Kyoto is one of the most popular tourist destinations in the Kansai region. With a centuries-old history as the island nation’s former capital, as well as being one of the major religious hubs in Japan, Kyoto has a great number of cultural sites. Here are the most unforgettable things to do and see in the city.
Lots of Kyoto travel websites talk about being able to spot geisha around Kyoto, especially in the Gion area, but often these are just tourists dressed in traditional clothing. The Spring Dances—Kitano Odori in March, Kyo Odori and Miyako Odori in April, and Kamogawa Odori in May—are your best chance at catching the rare sight of an actual performance by geiko and maiko (Kyoto geisha and their apprentices) in the city.
A cross between an artist’s studio and museum, the Ukiyo-e Small Museum is run by Ichimura Mamoru, one of only a small number of remaining ukiyo-e artists in Japan. A super quirky personality, Mamoru doesn’t speak much English and keeps erratic museum hours, but is extremely friendly and will show you how to make your own woodblock print.
Unlike other traditional Japanese gardens, zen-rock gardens are dry-landscape gardens that do not contain any bodies of water. Instead, gravel and sand are carefully raked into patterns that represent rippling water. Ryōan-ji is perhaps the most famous of Kyoto’s Zen Buddhist gardens. It contains 15 boulders grouped in such a way that it is only possible to see 14 of them at any one time while standing on the garden’s veranda—very zen!
With its 10,000 vermilion shrine gates, Fushimi Inari is one of the most popular sites in Kyoto. However, before you make the pilgrimage up Mount Inari’s trail, take a moment to stop by the Omokaru Stones near the entrance. The two stone lanterns are each topped with a heavy ornament called a giboshi. Make a wish and try to lift one of the giboshi. If you find the stone to be lighter than expected, then it’s said that your wish will be granted. However, if you find the stone to be very heavy, you may face hardship and trials in reaching your goal.
Japan’s native Shinto religion is based on nature worship and animism, the belief that objects—both animate and inanimate—are embodied with spirits. As a result, Japanese folklore is full of some pretty interesting and unusual yokai, or supernatural creatures, including an umbrella monster. If you’re interested in ghouls and ghosties, be sure to take a stroll down Kyoto’s Yokai Street, a shopping district populated with handmade yokai monsters created by local shops. The area even hosts yokai-themed events throughout the year.
While not a Kyoto-specific food, the omurice (omelet rice) at Kyoto restaurant Kichi Kichi became something of a viral sensation when people began uploading videos of chef Yukimura Motokichi’s signature cooking technique. Gently balancing a fluffy omelet on a mound of rice pilaf, Motokichi slices it open with his chef’s knife, spreading the omelet’s deliciously eggy contents over the rice and topping it with a rich demi-glace sauce. While omelet rice may be a humble dish that anyone can make at home, the omurice at Kichi Kichi is simply on another level.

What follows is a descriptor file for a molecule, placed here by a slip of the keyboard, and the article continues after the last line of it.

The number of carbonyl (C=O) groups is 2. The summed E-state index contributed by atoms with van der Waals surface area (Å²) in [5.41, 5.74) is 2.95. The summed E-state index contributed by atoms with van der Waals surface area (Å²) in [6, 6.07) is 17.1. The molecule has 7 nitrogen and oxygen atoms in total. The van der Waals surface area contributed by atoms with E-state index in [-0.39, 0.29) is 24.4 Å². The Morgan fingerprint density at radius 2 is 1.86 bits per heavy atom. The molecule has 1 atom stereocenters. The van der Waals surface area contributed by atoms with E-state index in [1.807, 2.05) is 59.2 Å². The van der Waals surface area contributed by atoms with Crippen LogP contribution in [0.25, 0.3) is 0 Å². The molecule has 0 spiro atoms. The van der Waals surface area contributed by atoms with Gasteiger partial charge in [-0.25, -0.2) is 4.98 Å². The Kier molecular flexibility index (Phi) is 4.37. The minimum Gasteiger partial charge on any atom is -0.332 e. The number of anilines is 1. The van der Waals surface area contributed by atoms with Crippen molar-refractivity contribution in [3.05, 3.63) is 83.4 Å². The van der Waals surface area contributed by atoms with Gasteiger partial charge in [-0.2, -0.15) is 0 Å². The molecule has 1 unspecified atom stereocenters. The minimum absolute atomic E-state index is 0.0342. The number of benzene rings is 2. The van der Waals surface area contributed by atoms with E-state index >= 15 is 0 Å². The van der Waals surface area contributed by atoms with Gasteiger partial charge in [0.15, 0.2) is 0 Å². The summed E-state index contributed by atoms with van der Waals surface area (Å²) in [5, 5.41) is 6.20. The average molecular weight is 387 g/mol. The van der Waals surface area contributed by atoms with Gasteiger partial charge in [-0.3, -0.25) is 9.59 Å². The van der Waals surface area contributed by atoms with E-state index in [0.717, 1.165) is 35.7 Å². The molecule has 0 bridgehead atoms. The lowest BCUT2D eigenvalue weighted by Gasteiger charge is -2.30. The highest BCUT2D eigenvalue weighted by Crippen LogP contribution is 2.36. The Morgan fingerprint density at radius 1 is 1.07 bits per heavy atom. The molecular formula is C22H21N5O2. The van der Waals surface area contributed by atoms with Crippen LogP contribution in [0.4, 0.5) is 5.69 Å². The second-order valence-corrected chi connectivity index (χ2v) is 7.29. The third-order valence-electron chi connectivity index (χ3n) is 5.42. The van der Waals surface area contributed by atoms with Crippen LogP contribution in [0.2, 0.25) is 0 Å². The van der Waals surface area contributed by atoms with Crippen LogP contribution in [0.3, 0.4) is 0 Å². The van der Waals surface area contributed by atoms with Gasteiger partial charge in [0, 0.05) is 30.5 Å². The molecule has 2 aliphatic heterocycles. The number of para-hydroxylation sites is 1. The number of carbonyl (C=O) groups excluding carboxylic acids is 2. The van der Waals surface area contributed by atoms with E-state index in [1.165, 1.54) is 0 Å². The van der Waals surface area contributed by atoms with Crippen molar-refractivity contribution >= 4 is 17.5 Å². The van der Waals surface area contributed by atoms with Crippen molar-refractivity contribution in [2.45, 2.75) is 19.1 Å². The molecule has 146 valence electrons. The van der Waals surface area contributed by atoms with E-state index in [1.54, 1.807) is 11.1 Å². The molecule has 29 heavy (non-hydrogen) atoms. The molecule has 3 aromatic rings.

Vegans and vegetarians rejoice! Not only is Kyoto a city with one of the highest numbers of Michelin-star restaurants in the world, it is also renowned for its vegan- and vegetarian-friendly venues. From the traditional Buddhist vegan cuisine shojin ryori to delicate yuba, made from the skin that forms at the top of soy milk as it is heated, and yudofu (tofu hotpot), there’s a never-ending list of things for non-meat and non-dairy eaters to enjoy. Be sure to also look out for dishes made with Kyoto speciality vegetables like the shogoin turnip and kamo nasu eggplant, all fresh and locally grown.
Harvest your own green tea and then enjoy a freshly brewed cup
Kyoto’s Uji City is one of the most renowned green-tea-producing areas in all of Japan, and several plantations in the area offer tea-picking tours for visitors. Enjoy the beautiful scenery of the lush tea fields, learn how to pick the delicate tea leaves by hand from an expert, and then make fresh tea with the batch you harvested using a special hand-rolling technique called temomi. Those so inclined can even don traditional tea-picking clothing for the occasion.
Satisfy your sweet tooth with an Uji matcha parfait
The very finest green tea leaves from Uji City are finely ground into matcha powder, which is used for everything from the formal tea ceremony to making traditional Japanese sweets. Enjoy a popular modern matcha dessert and Kyoto favorite, the Uji matcha parfait, at cafés throughout the city. Honke Nishio Yatsuhashi Gion, located in the Gion area, serves up decadent matcha parfaits topped with macarons, freshly whipped cream, and more.
Although not particularly Japanese, the cocktail bar L’Escamoteur is still an experience not to miss. Meaning “magician” in old French, L’Escamoteur is owned by an actual magician from France who infuses a magical touch into every mixed drink. With an interior based on an early 20th-century herbal pharmacy, the bar’s old-timey atmosphere is certainly not out of place in historical Kyoto.